1. RashtriyaBhrashtacharNivaranLokpal( National Anti-corruption Commission): Anti-corruption Lokpal to tackle corruption of all elected representatives- Prime Minister (with some safeguards), Ministers and Members of Parliament and senior bureaucrats (Group ‘A’ officers) and all other co-accused including those in the private and social sector. The Lokpal will be financially and administratively independent from the government and will have both investigative and prosecution powers. Please refer to note 1 for the major amendments suggested by the NCPRI to the Lokpal bill (as introduced in the LokSabha).

2. KendriyaSatarktaLokpal (Central Vigilance Commission): Amending the Central Vigilance Commission Act to remove the single directive and empower the CVC to investigate corruption and take appropriate action against mid-level bureaucracy. Please refer to note 2.

3. NyayapalikaLokpal (Judicial Accountability Commission): To strengthen the existing Judicial Accountability and Standards Bill, that is currently before the Parliament, to ensure that the judiciary is made effectively and appropriately accountable, without compromising its independence from the executive or the integrity of its functions. Please refer to note 3.
4. ShikayatNivaranLokpal (Grievance Redress Commission): To set up an effective time-bound and decentralized system for grievance redress for common citizens to make the government answerable in terms of its functions, duties, commitments and obligations towards citizens. This would be a bottom up structure that rationalizes the lessons and structure of the MGNREGA, proposed National Food Security Act and other social sector programmes. The Grievance Redress Commission would have representatives at the rural block and urban ward level and Facilitation Centres would be established in every Block to help citizens frame, register and pursue their grievances. Please refer to note 4.

5. LokrakshakKanoon(Whistleblower Protection): To strengthen the existing Public Interest Disclosure and Protection to Persons Making the Disclosure Bill, that is currently before the Parliament, to ensure appropriate protection of whistleblowers and to make it applicable to all the above mentioned institutions and also to all other relevant institutions. Please refer to note 5.

This approach only requires the decision for one new law- the Commission for redress of public grievances. The others are all amendments in existing Bills/Laws. It would ensure that no one is above the law, that institutions are appropriately empowered and citizens get an accountable administration. We feel it would be the most effective way of tackling corruption at different levels while making the administration accountable and empowering people.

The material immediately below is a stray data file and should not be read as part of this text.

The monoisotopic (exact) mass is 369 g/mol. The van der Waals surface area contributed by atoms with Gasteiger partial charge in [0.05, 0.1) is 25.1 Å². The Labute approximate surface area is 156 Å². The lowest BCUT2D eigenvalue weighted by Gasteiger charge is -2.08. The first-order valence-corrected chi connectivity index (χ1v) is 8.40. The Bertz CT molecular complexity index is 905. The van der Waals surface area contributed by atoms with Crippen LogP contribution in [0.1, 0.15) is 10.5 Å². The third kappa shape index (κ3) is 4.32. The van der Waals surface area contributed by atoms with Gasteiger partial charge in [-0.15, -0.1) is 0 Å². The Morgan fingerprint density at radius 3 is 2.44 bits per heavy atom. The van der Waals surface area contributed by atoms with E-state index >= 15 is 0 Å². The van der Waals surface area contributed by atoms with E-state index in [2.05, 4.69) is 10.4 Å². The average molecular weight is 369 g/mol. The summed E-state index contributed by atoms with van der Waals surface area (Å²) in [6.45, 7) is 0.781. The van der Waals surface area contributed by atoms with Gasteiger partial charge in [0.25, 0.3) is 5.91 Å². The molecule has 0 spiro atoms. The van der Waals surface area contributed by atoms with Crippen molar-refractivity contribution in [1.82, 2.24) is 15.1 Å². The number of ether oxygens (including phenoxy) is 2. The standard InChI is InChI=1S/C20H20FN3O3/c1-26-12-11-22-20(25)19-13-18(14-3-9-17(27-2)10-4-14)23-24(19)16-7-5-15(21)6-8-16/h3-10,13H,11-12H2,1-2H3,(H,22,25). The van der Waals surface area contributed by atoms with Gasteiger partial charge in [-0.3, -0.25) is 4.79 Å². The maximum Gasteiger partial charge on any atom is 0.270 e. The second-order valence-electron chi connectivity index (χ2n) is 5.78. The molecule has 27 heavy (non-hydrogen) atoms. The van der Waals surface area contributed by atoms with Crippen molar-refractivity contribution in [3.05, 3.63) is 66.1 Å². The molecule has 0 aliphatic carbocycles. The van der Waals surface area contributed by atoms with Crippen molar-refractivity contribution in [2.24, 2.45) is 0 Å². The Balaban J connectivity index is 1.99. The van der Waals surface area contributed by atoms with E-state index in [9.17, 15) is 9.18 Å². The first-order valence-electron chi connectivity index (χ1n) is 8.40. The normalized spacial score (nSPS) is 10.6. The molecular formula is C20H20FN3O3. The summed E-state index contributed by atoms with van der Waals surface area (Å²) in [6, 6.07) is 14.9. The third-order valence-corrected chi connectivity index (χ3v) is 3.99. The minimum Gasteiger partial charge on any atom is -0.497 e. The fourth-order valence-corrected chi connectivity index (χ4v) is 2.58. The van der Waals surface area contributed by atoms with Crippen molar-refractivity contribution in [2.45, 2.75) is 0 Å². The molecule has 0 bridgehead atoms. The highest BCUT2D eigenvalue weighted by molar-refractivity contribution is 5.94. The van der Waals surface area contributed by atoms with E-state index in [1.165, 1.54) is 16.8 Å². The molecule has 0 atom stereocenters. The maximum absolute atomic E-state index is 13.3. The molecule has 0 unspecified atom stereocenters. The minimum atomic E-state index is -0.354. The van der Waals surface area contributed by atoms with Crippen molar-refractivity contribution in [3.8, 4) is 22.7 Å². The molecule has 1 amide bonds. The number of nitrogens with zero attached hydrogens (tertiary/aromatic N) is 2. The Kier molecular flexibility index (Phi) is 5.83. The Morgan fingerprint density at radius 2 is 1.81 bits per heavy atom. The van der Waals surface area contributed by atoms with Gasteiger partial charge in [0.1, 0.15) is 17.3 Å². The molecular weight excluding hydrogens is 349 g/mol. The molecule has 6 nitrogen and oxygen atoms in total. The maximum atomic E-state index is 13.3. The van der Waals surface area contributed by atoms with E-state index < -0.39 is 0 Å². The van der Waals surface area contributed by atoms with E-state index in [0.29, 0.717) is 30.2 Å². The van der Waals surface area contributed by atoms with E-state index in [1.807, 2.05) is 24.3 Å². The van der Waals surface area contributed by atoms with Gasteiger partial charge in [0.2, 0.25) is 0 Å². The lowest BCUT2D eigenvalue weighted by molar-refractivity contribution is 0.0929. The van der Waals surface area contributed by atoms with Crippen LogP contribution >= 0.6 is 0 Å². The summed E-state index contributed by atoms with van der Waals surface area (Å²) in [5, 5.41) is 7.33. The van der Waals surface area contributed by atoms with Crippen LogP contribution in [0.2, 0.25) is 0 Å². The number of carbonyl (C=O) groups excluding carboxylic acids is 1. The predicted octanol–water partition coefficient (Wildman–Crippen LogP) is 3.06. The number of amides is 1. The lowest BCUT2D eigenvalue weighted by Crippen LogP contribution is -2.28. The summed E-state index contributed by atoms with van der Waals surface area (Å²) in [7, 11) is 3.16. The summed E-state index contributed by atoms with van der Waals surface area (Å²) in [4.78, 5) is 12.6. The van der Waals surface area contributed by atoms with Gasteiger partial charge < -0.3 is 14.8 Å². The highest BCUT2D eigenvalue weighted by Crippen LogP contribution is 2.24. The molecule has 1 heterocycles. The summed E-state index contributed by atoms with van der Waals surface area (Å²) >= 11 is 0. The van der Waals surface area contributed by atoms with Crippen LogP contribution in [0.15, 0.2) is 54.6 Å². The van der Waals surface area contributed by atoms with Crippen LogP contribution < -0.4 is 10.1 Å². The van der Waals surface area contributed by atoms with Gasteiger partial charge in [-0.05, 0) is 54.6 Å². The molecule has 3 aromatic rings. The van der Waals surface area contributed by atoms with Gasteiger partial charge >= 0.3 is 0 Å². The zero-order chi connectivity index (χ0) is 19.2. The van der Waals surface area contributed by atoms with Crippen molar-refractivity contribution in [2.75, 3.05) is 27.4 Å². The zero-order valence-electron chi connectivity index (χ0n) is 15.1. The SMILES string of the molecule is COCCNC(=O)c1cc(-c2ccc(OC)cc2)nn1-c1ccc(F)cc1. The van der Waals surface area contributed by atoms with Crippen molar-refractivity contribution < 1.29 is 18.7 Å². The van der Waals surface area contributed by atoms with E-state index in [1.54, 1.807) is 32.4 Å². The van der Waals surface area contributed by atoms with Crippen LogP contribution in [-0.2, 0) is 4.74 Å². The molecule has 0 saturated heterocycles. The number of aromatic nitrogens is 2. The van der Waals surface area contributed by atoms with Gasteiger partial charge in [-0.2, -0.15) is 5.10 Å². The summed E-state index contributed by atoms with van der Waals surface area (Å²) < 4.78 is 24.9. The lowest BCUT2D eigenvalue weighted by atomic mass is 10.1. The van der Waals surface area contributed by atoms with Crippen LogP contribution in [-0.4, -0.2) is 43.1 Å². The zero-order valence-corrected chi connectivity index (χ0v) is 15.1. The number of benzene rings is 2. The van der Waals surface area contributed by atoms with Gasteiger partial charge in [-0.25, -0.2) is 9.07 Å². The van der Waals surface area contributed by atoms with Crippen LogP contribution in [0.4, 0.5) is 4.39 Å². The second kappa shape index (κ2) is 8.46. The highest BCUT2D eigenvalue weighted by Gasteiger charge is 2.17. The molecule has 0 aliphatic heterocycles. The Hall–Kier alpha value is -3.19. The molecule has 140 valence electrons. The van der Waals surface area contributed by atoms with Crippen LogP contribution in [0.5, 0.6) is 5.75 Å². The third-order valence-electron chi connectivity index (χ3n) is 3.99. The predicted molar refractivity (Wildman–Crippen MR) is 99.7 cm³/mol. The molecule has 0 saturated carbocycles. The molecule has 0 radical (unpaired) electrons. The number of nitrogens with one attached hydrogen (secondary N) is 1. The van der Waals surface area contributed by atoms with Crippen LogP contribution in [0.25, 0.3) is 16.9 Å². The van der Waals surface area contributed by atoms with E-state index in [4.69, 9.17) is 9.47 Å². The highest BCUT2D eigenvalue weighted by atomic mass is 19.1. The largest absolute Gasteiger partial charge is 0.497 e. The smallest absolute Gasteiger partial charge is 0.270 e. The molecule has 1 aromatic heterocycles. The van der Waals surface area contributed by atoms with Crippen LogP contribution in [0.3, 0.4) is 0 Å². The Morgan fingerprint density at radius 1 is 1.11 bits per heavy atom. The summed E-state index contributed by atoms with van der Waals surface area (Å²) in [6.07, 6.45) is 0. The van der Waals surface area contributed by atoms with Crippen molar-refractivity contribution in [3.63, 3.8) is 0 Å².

Signed

Aruna Roy, Shekhar Singh, Harsh Mander, Nikhil Dey and Venkatesh Nayak
(For the NCPRI)

INDIA AGAINST CORRUPTION (IAC) AND THE NATIONAL CAMPAIGN FOR PEOPLE’S RIGHT TO INFORMATION (NCPRI) APPROACHES TOWARDS THE LOKPAL: AGREEMENTS AND DIFFERENCES
(pdf)

1. The IAC and the NCPRI are both committed to fighting corruption and mal-governance, and supporting the setting up of strong anti-corruption institutions.

2. The IAC envisages the Lokpal covering all public servants, and at all levels, from the PM to the peon, including ministers, elected representatives, all civil servants, and the judiciary. The NCPRI agrees.

3. The IAC envisages all these being covered by one institution, the NCPRI believes that this would make it too unwieldy, overwhelm it by sheer numbers, and concentrate too much power in the hands of a single institution. Therefore, the NCPRI proposes three different institutions:
a. A RashtriyaBhrashtacharNivaran Lokpal (National Anti-corruption Commission), to tackle corruption of all elected representatives- Prime Minister (with some safeguards), Ministers and Members of Parliament, and senior bureaucrats (Group ‘A’ officers),and all other co-accused.
b. The strengthening of theKendriyaSatarkta Lokpal (Central Vigilance Commission),to be an investigative, prosecution and appellate authority for the remaining categories of civil servants.
c. The setting up of aNyayapalika Lokpal (Judicial Accountability Commission)by strengthening the Judicial Accountability and Standards Billthat is currently before the Parliament, to investigate charges of corruption and misconduct against sitting judges.

4. The IAC proposes that the Lokpal should be independent of the government, function transparently, and have the mandate and ability to both investigate and prosecute allegations of corruption.The NCPRI agrees that this should be the case for each of the proposed three Lokpals.